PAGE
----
Thu, Sep 16, 2010
Source: Kenya Broadcasting Corporation
Scientists conducting research in the Boni-Dodori forest on the coast of northeastern Kenya may have discovered a new species of giant elephant-shrew, reports the Zoological Society of London (ZSL).
The mystery animal was photographed by a camera trap after Grace Wambui, a fellow of ZSL's EDGE of Existence program, spotted mystery animal she believed to be an unknown type of elephant-shrew. Scientists now need to conduct genetic analysis to determine whether the species is new to science.
"This is an important discovery. The whole team was very excited to capture pictures of this mammal," said Rajan Amin, a senior field conservation biologist with ZSL. "We will continue our work to document the forest's rich biodiversity and to determine if this is a new species of elephant-shrew. The findings of our study are highlighting the conservation importance of these unique coastal forests."
The ecosystem is presently at risk from coastal development, according to Sam Andanje of the Kenya Wildlife Service, which is involved with the biodiversity assessment in Boni-Dodori.
"Prior to our study, the biodiversity of the Boni-Dodori forests was poorly understood as a result of limited access due to security problems and poor infrastructur," he said in a statement.
"This discovery has underlined the conservation significance of these isolated forests. Unfortunately, they are highly threatened by on-going rapid coastal development and there is now an urgent need for an effective management plan."
There are currently 17 known species of elephant-shrew, which are also known as giant sengi. Elephant-shrews are more closely related to elephants than shrews, despite their dimmunitive nature, but are named for their long trunk-like snout. All elephant shrews are found only in Africa.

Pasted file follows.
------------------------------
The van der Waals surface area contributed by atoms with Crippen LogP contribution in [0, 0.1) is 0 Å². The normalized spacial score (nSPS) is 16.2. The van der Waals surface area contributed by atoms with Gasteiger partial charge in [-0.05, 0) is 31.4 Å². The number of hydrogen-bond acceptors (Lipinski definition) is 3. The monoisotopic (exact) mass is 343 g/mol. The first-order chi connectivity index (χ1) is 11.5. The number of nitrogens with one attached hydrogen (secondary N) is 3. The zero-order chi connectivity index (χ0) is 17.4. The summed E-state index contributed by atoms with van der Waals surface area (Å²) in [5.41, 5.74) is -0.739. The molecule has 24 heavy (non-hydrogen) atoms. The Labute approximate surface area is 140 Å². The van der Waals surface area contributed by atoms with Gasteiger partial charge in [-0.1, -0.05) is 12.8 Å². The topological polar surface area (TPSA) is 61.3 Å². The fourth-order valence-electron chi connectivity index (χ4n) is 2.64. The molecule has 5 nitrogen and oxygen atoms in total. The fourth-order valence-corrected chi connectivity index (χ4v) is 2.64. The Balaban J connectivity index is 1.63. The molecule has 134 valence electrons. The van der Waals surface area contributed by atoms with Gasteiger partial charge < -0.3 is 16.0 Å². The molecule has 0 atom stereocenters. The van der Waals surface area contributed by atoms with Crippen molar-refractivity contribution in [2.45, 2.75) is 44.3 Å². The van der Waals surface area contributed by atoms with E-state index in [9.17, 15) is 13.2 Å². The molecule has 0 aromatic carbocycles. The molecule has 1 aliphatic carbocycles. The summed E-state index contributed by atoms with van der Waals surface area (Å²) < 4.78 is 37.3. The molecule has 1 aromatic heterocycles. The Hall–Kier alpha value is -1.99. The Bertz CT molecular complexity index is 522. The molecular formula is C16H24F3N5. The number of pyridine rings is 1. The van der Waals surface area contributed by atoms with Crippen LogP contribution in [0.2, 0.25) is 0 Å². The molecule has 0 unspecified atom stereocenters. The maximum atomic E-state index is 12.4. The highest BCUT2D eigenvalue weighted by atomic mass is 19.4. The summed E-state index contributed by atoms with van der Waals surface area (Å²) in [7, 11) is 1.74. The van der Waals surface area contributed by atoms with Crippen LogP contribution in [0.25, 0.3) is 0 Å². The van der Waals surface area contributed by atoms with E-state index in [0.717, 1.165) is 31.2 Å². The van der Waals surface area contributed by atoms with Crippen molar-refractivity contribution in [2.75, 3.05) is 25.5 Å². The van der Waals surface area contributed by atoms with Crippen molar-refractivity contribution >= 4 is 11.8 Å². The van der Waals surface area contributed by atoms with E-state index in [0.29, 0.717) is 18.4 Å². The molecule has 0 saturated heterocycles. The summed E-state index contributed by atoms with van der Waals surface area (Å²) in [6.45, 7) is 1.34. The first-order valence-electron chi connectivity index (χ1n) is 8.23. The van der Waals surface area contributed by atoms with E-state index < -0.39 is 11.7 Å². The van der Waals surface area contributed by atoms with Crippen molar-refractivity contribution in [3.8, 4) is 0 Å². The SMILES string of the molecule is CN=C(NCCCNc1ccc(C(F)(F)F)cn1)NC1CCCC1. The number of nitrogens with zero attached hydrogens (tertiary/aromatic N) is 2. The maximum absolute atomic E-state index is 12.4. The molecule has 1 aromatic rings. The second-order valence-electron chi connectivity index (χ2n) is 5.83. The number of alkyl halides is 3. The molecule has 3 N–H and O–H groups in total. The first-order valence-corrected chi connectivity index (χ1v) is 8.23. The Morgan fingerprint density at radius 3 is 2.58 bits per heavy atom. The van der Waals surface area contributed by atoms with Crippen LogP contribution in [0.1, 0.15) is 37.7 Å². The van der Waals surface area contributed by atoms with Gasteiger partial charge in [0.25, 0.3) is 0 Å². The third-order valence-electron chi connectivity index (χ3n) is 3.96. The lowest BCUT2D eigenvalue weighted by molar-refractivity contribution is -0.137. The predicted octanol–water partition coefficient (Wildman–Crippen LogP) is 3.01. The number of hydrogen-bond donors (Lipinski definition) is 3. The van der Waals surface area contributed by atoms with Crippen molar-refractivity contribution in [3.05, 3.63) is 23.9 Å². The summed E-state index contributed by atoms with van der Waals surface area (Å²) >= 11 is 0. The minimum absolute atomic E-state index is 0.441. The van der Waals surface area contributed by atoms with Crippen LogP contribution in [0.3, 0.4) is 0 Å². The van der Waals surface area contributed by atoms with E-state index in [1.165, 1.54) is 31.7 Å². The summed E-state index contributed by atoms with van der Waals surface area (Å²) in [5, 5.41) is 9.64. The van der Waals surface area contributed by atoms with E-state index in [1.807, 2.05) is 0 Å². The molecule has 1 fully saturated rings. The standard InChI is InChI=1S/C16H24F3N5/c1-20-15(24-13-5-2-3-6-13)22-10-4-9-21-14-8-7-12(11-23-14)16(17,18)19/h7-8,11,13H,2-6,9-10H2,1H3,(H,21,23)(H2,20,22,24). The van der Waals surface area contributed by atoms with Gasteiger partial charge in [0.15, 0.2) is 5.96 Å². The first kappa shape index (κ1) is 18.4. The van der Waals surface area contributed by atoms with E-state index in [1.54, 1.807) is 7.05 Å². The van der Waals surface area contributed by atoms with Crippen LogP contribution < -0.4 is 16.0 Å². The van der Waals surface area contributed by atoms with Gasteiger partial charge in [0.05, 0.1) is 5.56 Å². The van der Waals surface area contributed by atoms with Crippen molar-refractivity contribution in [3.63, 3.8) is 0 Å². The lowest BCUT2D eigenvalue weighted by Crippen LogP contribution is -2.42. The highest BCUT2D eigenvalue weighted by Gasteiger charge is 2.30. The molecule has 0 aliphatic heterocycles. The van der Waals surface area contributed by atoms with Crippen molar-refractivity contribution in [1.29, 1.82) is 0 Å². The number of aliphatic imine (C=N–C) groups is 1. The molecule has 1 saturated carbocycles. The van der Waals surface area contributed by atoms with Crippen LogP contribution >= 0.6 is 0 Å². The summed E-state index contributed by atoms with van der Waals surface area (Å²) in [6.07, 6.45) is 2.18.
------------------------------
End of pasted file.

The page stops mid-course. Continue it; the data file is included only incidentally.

The rise in cerrado conversion, which is now disappearing more than twice as fast as the neighboring Amazon rainforest, is partially a result of efforts to stem rainforest loss.
Seeking to avoid land use restrictions and penalties in the Amazon, farmers and ranchers turned to the cerrado to expand soy, sugar cane, and cattle operations.
Nearly half the cerrado's 2 million square kilometers has now been cleared of its original vegetation and converted for agriculture or pasture.
Destruction of the biome has long been overlooked by environmentalists and the government, but accelerating loss and the realization that conversion of cerrado is now a major source of greenhouse gas emissions has led conservationists in recent years to call for protective measures.
"This plan is an evolution of the plan to fight deforestation in the Amazon," Paulo Adario, Amazon Campaign Director for Greenpeace Brazil, told mongabay.com, adding that too few environmental groups are campaigning to protect the cerrado.
"[There is] little pressure to force the government and producers to move in the right direction."
Roberto Smeraldi, founder and director of the environmental group Amigos da Terra - Amazônia Brasileira, says that while the government's intent to protect the cerrado is welcome, it remains to be seen whether it is willing to take the tough measures needed to reign in agricultural expansion.
"It is positive there is now a formal concern for cerrado," Smeraldi told mongabay.com via email. "The challenge for the plan is... to cancel and/or revert the existing perverse incentives towards leaking land use change from the Amazon to cerrado."
Smeraldi said the government would need to step up law enforcement in cerrado areas if it hopes to have an impact.
"The enforcement packages should be supported by increase in the collection of fines, which is now around 0.5 percent," he explained. "At this rate, it is almost a guarantee of impunity."
The cerrado has been disappearing at a rate of more than 20,000 hectares per year since 2002.
The ecosystem is known to house 10,400 species of plants, nearly half of which are endemic; 935 bird species; 780 freshwater fish species; 113 amphibian species; 180 reptile species; and almost 300 mammal species.